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I am not one for films laced with crude humour as a rule, but for every rule there is an exception or two. For many viewers, You Don’t Mess with the Zohan is about the action, the jokes and the lewdness, for me I see the message in Adam Sandler’s movie.
Zohan Dvir is an Israeli counterterrorist agent living in Israel who spends his spare times partying with his friends on the beach. He is not a happy man, though. He is tired of the hate and the violence and being a soldier. He wants to be a hairdresser but his parents nix the idea every time he raises it at dinner. Then, as luck would have it, the opportunity to change his life presents itself. During a mission he fakes his own death at the hands of his Palestinian nemesis, “The Phantom”, Fatoush Hakbarah. Ever the resourceful one, he smuggles himself on a plane bound for NYC, taking the names of two dogs in cargo, styling his hair and carrying his prized possession – an out-of-date Paul Mitchell hairdressing book.
Now, as Scrappy Coco, through another lucky break he finds himself asked to stay by Michael and his cougar mother Gail, who are also Jews. They live on a street shared by both Jewish and Palestinian residents and businesses. Being an admirer of older women, he begins an affair with Gail. He meets Oori, another Israeli who owns an electronics store forever going out of business, who recognises him as “The Zohan” but agrees to keep Zohan’s identity secret. Looking for work, he lands at the struggling salon of the young Palestinian, Dalia, and is given a job sweeping. When one of her staff quits, he is allowed to cut an elderly woman’s hair. He gives her the only style he knows, his own, plus extra “services” in the back of the store. Zohan and his talents are a hit with the older female clientele, which brings in the money for Dalia.
Meanwhile, a local Palestinian cabbie, Salim, recognises Zohan, because Zohan once took his goat, and contacts “The Phantom”, now a successful owner of a chain of cafés. They blackmail him into coming to NYC, saying they will destroy his reputation for killing “The Zohan”.
Suddenly, Zohan loses his non-hairdressing talent and is perplexed. Then, after talking with Gail and revealing he is Zohan, he admits to himself that he loves Dalia and must tell her who he really is. He goes to her talking marriage, children and a joint salon. Dalia tells him, that she too, ran away from the hate and the violence and her family but she refuses him, not because he is Israeli, but because of what he was in Israel.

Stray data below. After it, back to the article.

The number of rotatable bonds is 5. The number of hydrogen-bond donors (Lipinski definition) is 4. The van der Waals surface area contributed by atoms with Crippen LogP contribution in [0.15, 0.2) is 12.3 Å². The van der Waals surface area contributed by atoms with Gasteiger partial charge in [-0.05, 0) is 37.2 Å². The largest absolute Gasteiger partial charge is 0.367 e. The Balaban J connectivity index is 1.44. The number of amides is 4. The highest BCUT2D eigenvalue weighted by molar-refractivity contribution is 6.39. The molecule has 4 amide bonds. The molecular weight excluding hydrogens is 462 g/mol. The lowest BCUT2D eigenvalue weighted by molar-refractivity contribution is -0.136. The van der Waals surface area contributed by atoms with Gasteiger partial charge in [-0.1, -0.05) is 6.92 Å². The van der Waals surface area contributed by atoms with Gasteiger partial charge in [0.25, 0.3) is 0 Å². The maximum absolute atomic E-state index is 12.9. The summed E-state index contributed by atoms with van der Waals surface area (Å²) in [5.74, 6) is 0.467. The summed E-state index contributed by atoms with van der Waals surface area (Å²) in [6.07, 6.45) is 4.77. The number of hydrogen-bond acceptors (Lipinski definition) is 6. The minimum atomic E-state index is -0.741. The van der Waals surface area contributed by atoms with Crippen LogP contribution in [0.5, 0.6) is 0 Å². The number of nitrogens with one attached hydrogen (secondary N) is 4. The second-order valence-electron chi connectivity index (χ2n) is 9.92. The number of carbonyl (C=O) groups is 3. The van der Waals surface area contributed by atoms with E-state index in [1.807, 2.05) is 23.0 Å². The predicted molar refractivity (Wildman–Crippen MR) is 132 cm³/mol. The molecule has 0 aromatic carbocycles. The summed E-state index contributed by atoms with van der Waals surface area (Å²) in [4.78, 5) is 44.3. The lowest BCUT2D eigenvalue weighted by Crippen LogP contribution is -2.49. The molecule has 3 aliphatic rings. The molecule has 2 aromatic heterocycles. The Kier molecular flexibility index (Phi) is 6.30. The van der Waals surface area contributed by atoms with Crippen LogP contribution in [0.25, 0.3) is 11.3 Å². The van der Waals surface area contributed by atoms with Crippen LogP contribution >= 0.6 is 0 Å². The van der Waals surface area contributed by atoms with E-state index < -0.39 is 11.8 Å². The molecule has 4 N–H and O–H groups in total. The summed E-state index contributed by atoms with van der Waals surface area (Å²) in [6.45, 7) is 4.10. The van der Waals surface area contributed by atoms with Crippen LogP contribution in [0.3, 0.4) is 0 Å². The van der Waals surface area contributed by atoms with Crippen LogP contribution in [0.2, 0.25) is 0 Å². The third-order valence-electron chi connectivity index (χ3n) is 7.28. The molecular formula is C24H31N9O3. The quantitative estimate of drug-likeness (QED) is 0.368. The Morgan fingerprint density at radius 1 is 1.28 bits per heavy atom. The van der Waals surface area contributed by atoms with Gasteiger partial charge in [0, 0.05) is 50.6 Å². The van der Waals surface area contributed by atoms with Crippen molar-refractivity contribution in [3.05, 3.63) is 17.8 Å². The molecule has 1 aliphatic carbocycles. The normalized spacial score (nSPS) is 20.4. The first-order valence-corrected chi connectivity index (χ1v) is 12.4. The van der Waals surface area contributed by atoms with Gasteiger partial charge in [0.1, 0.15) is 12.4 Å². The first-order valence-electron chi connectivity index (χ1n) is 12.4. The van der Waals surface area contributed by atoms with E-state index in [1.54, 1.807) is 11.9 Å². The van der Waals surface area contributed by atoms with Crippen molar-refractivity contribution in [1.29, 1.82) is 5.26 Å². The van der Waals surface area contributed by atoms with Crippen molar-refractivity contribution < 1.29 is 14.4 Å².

Dejected, he goes to the hacky-sack game being sponsored by Grant Walbridge, Dalia’s landlord and the landlord of most of the businesses on the street. Unbeknownst to them all, he is their real enemy, for he wants to evict all of them, demolish the street and construct an expensive mall. He confronts “The Phantom” in Mariah Carey’s dressing room but is called away by Michael, who is on the neighbourhood watch. Men dressed as Arabs and Jews are setting fire to the local businesses. Zohan saves the store with hummus (hummus and a fizzy orange drink are two running jokes throughout the film, everyone from the Middle East is made fun of and stereotyped).
“The Phantom” then arrives to fight “The Zohan” and Dalai arrives to stop it, for she is “The Phantom’s” younger sister. She admits she loves Zohan to the gathered crowd, Zohan and her brother; she then tells her brother to cooperate with Zohan. They have realised that if they, Jews and Palestinians, are all gathered on the street, then it is not they burning down shops. It is men hired by their real enemy. They all admit that they all ran away from the hate and the violence; they admit that they all even look alike, like the same things and want the same things. This is the crux of the film; this is the serious message. They are all just people, neighbours, trying to make a decent living in peace, just as they were back home. Zohan and Phantom, who really wanted to have a shoe shop but his parents disapproved, join forces to defeat Walbridge and his lackeys.
The film ends a few months later with a new mall built on the street. Salim has his goat back. Phantom has his shoe shop. Oori has a new electronics store. Zohan and his wife Dalia have their salon, where Michael now works as a hairdresser. One day, Zohan’s parents arrive to meet their daughter-in-law and give their approval to their son. Everyone is together, living and working in peace. Hope has been made concrete.